MC3™ Using and Applications

This short guide is written for those who are experienced with pro-audio monitors, mixers and interfaces. Complete details about the many features built into the Radial MC3 monitor controller and information on connecting it to your system can be found in the user guide (PDF download).

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Top studio engineers tend to work in rooms they are familiar with. They know how these rooms sound and instinctively know how their mixes will translate to other playback systems. Switching speakers helps you develop this instinctive sense by allowing you to compare how your mix translates from one set of monitors to another.

The MC3 Monitor Control is typically connected to the output of your mixing console, digital audio interface or laptop computer represented as a reel-to-reel machine in the diagram. The outputs of the MC3 connect two pairs of stereo monitors, a subwoofer and up to four pairs of headphones.


Power cable clamp.

Setting up the MC3

Before making any connections, always ensure levels are turned down or equipment is turned off. This will help avoid turn-on transients that could harm more sensitive components like tweeters. It is also good practice to test signal flow at a low volume before turning things up.

There is no power switch on the MC3. As soon as you plug in the power supply, it will turn on. Next to the power jack there is a handy cable clamp that can be used to prevent accidental disconnection. To use, unscrew the clamp, pass the power cable through and tighten.

The MC3 will automatically configure to operate in balanced or unbalanced mode depending on what type of input you connect to it. If using unbalanced (TS) cables to connect to the MC3, the outputs will also be unbalanced.

Most mixers, workstations and near-field monitors can be used in either mode, so this should not pose a problem when used with the proper interface cables. The diagram below shows various types of balanced and unbalanced audio cables.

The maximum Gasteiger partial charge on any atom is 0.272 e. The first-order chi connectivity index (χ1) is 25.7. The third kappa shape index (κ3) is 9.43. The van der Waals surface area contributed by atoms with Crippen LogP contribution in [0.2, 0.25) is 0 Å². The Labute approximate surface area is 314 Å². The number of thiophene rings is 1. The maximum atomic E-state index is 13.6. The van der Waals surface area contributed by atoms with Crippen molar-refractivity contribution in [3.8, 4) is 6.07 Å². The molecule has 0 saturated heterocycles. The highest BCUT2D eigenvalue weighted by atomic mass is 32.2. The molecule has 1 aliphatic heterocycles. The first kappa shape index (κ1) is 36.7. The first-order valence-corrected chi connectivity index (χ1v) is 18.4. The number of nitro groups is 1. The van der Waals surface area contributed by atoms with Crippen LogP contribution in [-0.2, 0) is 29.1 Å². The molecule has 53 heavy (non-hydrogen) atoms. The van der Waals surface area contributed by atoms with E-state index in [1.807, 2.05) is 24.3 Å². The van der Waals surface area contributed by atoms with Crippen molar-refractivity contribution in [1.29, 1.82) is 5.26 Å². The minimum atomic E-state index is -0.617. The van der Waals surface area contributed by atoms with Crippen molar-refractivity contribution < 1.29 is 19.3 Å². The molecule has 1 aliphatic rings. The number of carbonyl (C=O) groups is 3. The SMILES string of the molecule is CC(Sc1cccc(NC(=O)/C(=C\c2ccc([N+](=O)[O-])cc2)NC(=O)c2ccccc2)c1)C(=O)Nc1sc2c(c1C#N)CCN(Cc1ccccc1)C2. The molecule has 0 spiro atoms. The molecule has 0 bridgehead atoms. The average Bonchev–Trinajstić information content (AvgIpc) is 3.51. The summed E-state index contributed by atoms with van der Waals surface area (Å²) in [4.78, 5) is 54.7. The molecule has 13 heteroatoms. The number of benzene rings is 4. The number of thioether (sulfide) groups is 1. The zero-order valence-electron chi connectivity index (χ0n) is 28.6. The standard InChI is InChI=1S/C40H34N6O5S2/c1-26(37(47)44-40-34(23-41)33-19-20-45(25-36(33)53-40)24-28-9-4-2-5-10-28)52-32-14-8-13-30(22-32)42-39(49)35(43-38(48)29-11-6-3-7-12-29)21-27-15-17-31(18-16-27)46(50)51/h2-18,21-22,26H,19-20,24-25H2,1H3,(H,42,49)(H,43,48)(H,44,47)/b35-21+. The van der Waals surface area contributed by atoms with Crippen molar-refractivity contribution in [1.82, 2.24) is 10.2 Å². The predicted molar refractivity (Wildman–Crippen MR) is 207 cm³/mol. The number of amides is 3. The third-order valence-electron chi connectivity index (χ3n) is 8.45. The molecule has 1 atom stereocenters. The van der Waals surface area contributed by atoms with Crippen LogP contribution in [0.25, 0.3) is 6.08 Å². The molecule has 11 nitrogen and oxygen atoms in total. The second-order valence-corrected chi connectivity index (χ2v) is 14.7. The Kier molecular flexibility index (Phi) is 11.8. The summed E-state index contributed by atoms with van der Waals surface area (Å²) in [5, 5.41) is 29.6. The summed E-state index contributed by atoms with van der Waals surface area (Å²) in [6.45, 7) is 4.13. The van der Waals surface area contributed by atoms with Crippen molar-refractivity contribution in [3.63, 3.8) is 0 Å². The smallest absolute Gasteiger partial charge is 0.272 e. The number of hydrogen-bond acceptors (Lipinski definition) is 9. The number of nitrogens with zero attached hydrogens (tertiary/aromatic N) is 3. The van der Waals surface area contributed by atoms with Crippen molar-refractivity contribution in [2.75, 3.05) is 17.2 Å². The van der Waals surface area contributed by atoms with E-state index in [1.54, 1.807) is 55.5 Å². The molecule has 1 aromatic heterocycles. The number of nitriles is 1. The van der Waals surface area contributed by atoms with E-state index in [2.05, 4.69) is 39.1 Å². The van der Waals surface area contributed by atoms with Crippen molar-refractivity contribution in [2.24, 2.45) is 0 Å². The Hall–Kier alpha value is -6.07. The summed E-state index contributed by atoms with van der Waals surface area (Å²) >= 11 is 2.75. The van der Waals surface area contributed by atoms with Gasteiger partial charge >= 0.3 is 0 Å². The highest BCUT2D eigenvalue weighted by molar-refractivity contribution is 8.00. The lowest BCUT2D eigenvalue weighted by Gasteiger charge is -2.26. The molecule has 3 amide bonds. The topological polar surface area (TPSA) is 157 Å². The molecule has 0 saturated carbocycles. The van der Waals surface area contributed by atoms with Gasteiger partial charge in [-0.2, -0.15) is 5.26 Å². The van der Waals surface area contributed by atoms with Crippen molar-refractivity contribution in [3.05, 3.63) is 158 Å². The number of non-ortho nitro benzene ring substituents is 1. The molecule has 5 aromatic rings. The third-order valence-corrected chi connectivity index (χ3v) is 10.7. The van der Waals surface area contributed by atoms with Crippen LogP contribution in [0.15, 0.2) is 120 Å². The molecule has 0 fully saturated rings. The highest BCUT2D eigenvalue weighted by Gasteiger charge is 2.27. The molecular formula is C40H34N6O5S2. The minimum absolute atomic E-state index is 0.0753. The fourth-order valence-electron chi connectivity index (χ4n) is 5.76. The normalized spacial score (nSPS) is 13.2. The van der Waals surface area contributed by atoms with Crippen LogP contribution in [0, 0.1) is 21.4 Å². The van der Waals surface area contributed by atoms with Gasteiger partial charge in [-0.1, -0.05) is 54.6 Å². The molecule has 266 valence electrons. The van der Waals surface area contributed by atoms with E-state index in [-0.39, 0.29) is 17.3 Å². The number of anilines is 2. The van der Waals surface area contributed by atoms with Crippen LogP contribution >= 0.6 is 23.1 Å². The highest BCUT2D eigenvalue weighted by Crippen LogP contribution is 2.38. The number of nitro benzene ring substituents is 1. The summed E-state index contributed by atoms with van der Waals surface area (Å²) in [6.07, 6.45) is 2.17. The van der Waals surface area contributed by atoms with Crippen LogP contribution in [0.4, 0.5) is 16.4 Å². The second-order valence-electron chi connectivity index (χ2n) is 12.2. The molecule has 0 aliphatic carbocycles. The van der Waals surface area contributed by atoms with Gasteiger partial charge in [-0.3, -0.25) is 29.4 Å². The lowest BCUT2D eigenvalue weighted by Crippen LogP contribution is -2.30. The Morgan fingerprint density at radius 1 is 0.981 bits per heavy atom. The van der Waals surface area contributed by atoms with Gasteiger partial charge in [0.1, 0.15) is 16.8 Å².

Connecting the MC3

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  1. Connect included power supply.
  2. Connect the stereo output of your recording system to the ¼" SOURCE INPUT connectors on the MC3.
  3. Connect the stereo OUT-A to your main monitors and OUT-B to your second set of monitors.
  4. Turn the A and B outputs on or off using the front panel selectors. The LED indicators will illuminate when the output is active.
  5. Cue up your track and test the system at a low volume. Check for proper stereo orientation by panning the source track full left and full right.


Setting the trim controls

The MC3 top panel is configured with a series of recessed trim controls. These set & forget controls are used to fine tune the output level going to each component so that when you switch from one set of monitors to the other, they play back at relatively similar levels. Besides the stereo monitors, there are level adjustment trim controls for the subwoofer output and preset DIM level.

Trims controls for main monitors, subwoofer and preset DIM level

Although most active monitors are equipped with level controls, getting to them while listening is difficult. You have to reach around the back to make the adjustments, go back to the engineer’s seat, listen and then fine tune again which can take forever. With the MC3, you adjust the level while sitting in your chair! Easy and efficient!

Locate the MON-A and MON-B level controls to finish setting up your stereo monitor pairs. Set the recessed LEVEL ADJUSTMENT controls on the MC3 top panel to the full-clockwise position using a screwdriver or guitar pick. Hit play on your recording system. Slowly increase the MASTER level on the MC3. You should hear sound from monitors-A. Try going back and forth between monitor-A and B a few times to hear the relative volume between the two sets. Set the trim controls to balance the level between your monitor pairs.